WASHINGTON—U.S. Sen. Jeff Sessions (R-AL), Ranking Member of the Senate Budget Committee, delivered remarks today at a Budget Committee hearing scheduled by the majority to make the case for additional federal “investments.”
Sessions’ remarks, as prepared, follow:
“Thank you, Chairman Murray. This hearing deals with an important subject: Government spending and long term economic growth. It provides an important opportunity to address the economic harm caused by excessive federal spending and debt. We will examine studies showing that the expansion of the federal government actually depresses economic growth, hurting all Americans—especially those who work their way out of poverty. The truth is— growth and prosperity is furthered by a lean, responsive, and limited government that can sustain itself, not an ever growing, debt incurring, amorphous entity.
Tomorrow will mark the 1,400th day since Senate Democrats have passed a budget.
Today we will hear from two witnesses who will explain the human consequences of large government and surging deficits. David Malpass, a writer for Forbes and the Wall Street Journal and a former staffer on this committee, will review the growing body of data about how excessive spending and large debt suppresses growth, job creation and higher wages. Steve Ferguson, Chairman of the Cook Group, will talk about how the President’s health care law and its new taxes is hampering the medical innovations and research that could save countless lives.
We remain on an unsustainable debt course. One major reason for that is the lack of honesty in evaluating the cost of new spending programs and the benefits which are exaggerated. Invariably, the projected costs are underestimated. Good politics maybe, but not good policy. A new government report dramatically proves that the promises made assuring the nation that the largest new entitlement program, the President’s health care plan, since Medicare, would not add a dime to the long or short term debt of America were false.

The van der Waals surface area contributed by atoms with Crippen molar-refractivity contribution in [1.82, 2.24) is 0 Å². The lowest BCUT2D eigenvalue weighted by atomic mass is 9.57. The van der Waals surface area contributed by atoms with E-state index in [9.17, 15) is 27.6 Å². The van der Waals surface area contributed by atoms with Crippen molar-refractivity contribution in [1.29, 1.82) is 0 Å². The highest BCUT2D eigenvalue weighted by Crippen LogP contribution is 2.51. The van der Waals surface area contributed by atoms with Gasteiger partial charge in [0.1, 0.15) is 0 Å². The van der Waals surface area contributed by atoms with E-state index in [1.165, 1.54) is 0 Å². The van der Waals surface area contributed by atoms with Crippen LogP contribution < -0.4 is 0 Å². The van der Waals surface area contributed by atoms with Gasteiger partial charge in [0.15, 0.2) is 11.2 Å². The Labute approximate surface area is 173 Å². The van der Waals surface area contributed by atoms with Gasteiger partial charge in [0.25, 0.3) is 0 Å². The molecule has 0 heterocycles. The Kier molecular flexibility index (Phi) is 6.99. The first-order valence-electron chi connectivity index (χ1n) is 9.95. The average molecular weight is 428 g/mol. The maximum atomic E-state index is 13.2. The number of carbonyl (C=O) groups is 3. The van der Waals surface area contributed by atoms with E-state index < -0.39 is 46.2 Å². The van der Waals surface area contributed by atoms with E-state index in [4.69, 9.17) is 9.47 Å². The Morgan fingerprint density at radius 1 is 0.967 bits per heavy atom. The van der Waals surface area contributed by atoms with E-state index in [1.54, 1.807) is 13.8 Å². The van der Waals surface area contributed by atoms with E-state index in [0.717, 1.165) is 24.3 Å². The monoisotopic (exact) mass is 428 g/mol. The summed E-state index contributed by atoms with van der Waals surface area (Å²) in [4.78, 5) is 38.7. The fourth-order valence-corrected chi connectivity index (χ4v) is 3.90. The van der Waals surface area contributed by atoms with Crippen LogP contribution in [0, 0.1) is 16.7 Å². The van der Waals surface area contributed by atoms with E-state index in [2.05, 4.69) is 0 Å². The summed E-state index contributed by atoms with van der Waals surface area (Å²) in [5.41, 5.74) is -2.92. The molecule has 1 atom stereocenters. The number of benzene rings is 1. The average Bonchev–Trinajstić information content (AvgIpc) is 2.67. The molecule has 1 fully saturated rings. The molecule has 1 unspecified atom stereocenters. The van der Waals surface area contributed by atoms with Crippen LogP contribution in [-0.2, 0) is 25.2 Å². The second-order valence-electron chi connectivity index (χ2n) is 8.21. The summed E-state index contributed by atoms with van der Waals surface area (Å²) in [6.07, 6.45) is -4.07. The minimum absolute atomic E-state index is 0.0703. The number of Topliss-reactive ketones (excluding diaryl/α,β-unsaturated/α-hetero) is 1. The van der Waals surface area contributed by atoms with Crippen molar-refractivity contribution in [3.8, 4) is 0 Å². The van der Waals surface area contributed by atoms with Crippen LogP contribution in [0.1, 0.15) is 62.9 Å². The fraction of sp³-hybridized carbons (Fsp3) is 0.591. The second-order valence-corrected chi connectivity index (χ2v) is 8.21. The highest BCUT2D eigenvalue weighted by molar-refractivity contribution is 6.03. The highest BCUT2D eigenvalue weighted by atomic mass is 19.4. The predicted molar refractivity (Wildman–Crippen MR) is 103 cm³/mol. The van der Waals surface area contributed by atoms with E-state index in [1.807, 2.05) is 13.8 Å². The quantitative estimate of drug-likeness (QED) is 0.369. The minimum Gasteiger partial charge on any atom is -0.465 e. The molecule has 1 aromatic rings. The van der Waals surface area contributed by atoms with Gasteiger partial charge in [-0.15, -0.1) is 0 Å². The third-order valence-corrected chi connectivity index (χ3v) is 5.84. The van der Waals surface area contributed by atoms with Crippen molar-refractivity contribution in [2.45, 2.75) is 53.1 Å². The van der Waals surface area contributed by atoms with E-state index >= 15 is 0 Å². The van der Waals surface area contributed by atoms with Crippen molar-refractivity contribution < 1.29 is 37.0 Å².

Just this morning, the nonpartisan Government Accountability Office released a report I requested regarding the deficit impact of the President’s healthcare law. The results of this brand new report confirms everything critics and Republicans were saying about the costs of this bill and reveal the dramatic falsehoods that were used to push it to passage.
At the signing ceremony for Patient Protection and Affordable Care Act, President Obama claimed that his law would “lower costs for families and for businesses and for the federal government.” The President went on to say, “It is paid for… It is fiscally responsible.”
On her website today, then-Speaker Pelosi says the bill is “the greatest deficit reduction effort in two decades.”
Speaking before a joint session of Congress in 2009, the President had this to say: “And here's what you need to know. First, I will not sign a plan that adds one dime to our deficits-either now or in the future. I will not sign it if it adds one dime to the deficit, now or in the future, period.”
GAO’s investigation reveals all of these claims to be completely false.
According to GAO, under a realistic set of assumptions, the health care law will increase the deficit by .7% of GDP or roughly $6.2 trillion over the next 75 years.
In other words, GAO reveals that the big tax increases in the bill come nowhere close to covering the even more massive spending. Again: $6.2 trillion is only a fraction of what we will spend on this bill. That number is how much new deficit spending – excluding interest costs – will result despite trillions in new taxes.